Still, it’s a lot of code, and it get’s very tedious to do this for every function you write (You are using functions, right?). Wouldn’t life be wonderful if you could write something like this:

   @args arg1 arg2

The big hurdle to accomplishing this is that to get access to local variables like $# and $FUNCNAME and to create local variables we need to execute code inside the myfunc function, and we have pretty much no way of doing this.

I’m going to spare you the details of the many false starts I had and go straight into the solution I found.  It involves a trick involving three separate features of bash: the DEBUG trap, aliases, and eval.


Our first stop is, of course, “eval”. As with most versions of eval, bash’s takes a string and executes it as a bash command.  This is how we’re going to execute in the calling function’s context.  Allowing for a slightly uglier syntax we can do something like this:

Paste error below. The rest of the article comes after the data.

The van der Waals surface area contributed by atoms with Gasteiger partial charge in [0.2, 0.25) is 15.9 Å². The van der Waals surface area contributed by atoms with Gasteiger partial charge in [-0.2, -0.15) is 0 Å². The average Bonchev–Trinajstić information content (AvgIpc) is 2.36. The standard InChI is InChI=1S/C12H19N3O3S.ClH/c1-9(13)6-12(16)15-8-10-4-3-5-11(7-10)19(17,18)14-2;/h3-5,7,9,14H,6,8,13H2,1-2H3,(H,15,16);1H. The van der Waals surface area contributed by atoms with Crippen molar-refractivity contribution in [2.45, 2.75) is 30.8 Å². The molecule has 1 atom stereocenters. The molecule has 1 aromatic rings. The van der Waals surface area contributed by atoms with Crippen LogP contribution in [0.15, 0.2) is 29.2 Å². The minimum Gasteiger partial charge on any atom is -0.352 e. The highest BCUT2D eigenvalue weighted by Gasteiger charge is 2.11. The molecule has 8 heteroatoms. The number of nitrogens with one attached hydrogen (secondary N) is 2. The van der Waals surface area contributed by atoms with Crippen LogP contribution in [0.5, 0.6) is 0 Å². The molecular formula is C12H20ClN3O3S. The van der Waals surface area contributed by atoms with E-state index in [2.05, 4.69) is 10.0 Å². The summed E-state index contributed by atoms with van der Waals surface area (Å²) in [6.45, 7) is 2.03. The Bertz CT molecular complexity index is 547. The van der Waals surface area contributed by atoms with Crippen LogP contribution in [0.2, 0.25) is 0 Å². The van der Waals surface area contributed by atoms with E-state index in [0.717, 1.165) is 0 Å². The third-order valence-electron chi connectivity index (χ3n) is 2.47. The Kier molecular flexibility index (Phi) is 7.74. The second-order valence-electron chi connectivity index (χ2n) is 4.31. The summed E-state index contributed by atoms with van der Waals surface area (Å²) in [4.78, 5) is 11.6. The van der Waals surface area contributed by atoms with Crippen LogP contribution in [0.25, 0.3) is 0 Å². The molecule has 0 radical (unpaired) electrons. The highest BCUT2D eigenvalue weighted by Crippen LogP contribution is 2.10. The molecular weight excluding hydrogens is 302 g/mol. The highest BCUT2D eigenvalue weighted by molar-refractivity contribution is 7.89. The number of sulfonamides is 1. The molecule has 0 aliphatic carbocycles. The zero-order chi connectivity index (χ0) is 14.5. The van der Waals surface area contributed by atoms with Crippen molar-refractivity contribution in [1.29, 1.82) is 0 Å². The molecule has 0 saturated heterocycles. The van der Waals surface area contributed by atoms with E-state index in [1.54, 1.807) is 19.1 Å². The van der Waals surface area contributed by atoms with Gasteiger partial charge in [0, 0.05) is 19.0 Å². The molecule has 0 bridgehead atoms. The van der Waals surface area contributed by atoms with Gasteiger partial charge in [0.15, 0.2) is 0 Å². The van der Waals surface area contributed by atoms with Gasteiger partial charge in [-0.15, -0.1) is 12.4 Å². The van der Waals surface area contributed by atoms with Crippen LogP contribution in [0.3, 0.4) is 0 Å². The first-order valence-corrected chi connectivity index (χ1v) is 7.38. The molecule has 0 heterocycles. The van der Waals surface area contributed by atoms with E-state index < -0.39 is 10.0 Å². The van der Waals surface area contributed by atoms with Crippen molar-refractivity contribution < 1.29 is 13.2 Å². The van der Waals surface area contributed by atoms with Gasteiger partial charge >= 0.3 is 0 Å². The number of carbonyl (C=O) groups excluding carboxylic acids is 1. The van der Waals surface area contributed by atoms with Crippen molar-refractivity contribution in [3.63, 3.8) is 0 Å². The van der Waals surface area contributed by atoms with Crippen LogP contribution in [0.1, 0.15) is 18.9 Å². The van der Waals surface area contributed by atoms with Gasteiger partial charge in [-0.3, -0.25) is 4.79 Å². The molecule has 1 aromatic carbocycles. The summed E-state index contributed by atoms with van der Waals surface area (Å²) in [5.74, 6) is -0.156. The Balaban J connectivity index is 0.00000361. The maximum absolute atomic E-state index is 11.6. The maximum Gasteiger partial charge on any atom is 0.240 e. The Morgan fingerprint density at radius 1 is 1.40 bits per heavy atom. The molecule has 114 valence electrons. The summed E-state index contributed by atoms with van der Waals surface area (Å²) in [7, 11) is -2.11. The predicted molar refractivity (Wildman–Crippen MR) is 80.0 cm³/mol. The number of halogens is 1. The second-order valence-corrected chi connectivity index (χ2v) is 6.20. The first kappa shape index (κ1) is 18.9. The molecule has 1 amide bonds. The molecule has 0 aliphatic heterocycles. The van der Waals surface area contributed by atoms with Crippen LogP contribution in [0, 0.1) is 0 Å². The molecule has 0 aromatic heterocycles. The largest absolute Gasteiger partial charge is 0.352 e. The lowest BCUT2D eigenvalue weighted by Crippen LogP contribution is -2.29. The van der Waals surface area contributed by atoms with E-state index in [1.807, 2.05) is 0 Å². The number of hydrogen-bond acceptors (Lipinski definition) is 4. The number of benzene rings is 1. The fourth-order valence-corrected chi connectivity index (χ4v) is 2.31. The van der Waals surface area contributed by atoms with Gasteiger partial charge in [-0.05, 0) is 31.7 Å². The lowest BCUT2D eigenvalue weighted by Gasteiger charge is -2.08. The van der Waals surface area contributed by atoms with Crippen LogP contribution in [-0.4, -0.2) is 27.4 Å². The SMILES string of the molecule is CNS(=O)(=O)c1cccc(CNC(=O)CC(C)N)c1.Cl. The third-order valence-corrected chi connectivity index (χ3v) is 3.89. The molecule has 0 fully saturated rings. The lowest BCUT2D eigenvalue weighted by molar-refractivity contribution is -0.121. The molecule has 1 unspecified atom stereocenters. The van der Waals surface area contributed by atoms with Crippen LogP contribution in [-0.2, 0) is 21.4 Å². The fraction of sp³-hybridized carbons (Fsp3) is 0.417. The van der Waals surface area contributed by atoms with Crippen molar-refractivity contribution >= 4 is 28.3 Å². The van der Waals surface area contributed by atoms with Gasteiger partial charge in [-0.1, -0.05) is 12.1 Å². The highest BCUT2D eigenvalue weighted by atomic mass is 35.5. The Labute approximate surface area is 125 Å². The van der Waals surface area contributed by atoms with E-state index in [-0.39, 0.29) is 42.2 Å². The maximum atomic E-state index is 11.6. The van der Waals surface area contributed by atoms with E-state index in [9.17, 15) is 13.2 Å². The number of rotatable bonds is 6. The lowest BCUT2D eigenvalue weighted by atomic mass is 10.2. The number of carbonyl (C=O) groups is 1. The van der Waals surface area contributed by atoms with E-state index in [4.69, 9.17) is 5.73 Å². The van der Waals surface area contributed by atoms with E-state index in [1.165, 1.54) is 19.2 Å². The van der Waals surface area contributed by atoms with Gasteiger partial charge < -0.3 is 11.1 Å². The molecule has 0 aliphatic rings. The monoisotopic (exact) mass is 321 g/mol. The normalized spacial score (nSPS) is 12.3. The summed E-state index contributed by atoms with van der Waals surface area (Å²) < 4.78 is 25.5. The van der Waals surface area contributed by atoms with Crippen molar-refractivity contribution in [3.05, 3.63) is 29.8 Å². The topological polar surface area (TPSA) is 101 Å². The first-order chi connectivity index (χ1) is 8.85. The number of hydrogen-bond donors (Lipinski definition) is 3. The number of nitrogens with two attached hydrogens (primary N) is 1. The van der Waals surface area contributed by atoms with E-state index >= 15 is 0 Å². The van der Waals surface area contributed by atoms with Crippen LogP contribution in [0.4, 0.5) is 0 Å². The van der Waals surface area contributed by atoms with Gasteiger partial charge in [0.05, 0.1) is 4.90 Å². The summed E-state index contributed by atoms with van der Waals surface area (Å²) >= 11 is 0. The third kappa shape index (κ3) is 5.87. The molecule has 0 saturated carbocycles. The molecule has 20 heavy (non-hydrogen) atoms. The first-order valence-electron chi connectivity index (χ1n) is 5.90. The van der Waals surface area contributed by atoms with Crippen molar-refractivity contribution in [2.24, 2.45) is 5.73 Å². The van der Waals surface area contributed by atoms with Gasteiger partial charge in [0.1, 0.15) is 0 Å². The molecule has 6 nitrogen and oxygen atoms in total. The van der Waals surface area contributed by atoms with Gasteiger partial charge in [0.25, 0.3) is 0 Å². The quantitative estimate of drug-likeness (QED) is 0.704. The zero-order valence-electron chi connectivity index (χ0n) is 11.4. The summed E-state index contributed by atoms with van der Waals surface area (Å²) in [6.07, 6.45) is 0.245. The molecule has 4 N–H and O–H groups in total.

eval "$(args arg1 arg2)"

We would then have the “args” function generate the desired argument parsing code and echo it to standard out, which would then be executed by eval.  Easy!

args ()
    # @args ...
    local i=1 argv=( "$@" )

    echo -n "local argv=( \"\$@\" )"
    while [ "$#" -ne 0 ]
        echo -n " $1=\"\$$i\""
        let ++i
    echo ';'
    cat <<END
if [ \$# -ne $(( i - 1 )) ]
    error "Usage: \$FUNCNAME ${argv[*]}"

If you’re the type of uncaring programmer who could put up with that sort of syntactic monstrosity (kidding!), you can stop now. However if you are, like me, uncompromising when it comes to such things, we must push forward to find ways of improvement.

The @macro Alias

The first, and most obvious, step for improving bash syntax is using aliases.  A bash alias is a very limited sort of pre-processor macro.  For example:

$ alias hw='echo "Hello World!"'
$ hw
Hello World!

It’s two big limitations are

  • It can only do basic search and replace (no arguments like the C pre-processor)